Australian biologist Jeremy Griffith has dedicated his life to bringing fully accountable, biological explanation to the dilemma of the human condition—how do we explain our species’ extraordinary capacity for what has been called ‘good’ and ‘evil’.
Jeremy began writing on the subject of the human condition in 1975, publishing the first of six books on the subject in 1988. His 2003 book, A Species In Denial, became an Australasian bestseller, while in June 2016 his definitive treatment on the subject, FREEDOM: The End Of The Human Condition, was launched at the Royal Geographical Society in London, with renowned mountaineer, Tim Macartney-Snape introducing Jeremy, and acclaimed humanitarian Sir Bob Geldof giving the keynote address.
Jeremy’s books have attracted the support of such eminent scientists in the field as Australia’s Templeton Prize-winning biologist Professor Charles Birch, New Zealand’s then foremost zoologist Professor John Morton, former President of the Canadian Psychiatric Association Professor Harry Prosen, and other distinguished thinkers such as Sir Laurens van der Post. A proposal to make a documentary about the human condition, The Human Condition Documentary Proposal, which Jeremy wrote the synopses for, received over 100 endorsements from many of the world’s leading scientists and thinkers, including professors Stephen Hawking and Nobel Laureate Charles H. Townes.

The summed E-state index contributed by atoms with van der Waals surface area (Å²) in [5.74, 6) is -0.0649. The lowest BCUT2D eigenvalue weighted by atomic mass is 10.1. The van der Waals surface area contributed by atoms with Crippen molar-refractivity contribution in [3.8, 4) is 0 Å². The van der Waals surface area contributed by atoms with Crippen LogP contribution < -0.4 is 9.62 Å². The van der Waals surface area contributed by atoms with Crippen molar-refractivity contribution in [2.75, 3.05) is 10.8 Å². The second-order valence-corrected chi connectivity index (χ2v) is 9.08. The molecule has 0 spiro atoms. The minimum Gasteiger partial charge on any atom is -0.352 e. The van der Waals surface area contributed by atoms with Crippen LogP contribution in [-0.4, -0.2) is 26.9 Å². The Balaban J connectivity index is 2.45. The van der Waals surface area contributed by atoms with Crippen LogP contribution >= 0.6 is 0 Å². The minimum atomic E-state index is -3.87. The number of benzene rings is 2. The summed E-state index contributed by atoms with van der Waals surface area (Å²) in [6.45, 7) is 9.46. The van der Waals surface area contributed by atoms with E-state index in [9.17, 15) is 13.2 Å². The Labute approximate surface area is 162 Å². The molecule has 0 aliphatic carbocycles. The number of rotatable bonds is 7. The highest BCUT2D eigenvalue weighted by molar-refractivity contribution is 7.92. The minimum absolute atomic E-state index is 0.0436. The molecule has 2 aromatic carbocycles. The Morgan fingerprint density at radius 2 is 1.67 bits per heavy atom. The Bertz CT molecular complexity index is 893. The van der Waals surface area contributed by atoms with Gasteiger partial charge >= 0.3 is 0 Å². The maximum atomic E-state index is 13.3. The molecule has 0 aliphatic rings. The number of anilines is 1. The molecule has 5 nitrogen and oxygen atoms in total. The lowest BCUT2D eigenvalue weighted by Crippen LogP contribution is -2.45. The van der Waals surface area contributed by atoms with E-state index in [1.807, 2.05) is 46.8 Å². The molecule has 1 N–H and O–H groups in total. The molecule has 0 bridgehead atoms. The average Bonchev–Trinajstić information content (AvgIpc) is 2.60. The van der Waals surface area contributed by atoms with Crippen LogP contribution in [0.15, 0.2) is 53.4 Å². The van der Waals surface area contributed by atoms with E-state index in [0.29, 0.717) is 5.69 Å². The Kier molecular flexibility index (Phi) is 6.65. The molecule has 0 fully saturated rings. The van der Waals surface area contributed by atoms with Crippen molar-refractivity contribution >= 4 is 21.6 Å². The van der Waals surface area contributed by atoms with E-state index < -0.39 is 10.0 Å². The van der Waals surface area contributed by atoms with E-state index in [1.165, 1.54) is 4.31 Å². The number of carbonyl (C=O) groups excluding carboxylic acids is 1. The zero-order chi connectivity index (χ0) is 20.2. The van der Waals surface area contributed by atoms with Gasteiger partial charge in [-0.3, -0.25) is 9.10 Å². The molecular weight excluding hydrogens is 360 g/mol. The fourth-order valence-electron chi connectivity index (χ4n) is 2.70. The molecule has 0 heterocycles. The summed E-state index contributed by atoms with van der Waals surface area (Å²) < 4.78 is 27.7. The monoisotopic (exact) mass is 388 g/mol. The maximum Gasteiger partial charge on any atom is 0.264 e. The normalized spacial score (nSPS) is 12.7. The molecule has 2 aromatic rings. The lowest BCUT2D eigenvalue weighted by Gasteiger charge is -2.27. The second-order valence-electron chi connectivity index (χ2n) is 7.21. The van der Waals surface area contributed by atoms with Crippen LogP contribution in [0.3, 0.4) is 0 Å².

Each of Jeremy Griffith's published works is grounded in his first-principle-based biological explanation of human nature. His work is multi-disciplinary, and has been described as 'grand narrative' in approach, drawing from the physical sciences, biology, anthropology, and primatology together with philosophy, psychology, and psychiatry. He cites thinkers from all backgrounds and eras, from Socrates, Plato, and Christ, through to more contemporary philosophers and scientists, such as Charles Darwin, Pierre Teilhard de Chardin, R.D. Laing, Louis Leakey, Jan Smuts, Eugene Marais, Olive Schreiner and Sir Laurens van der Post.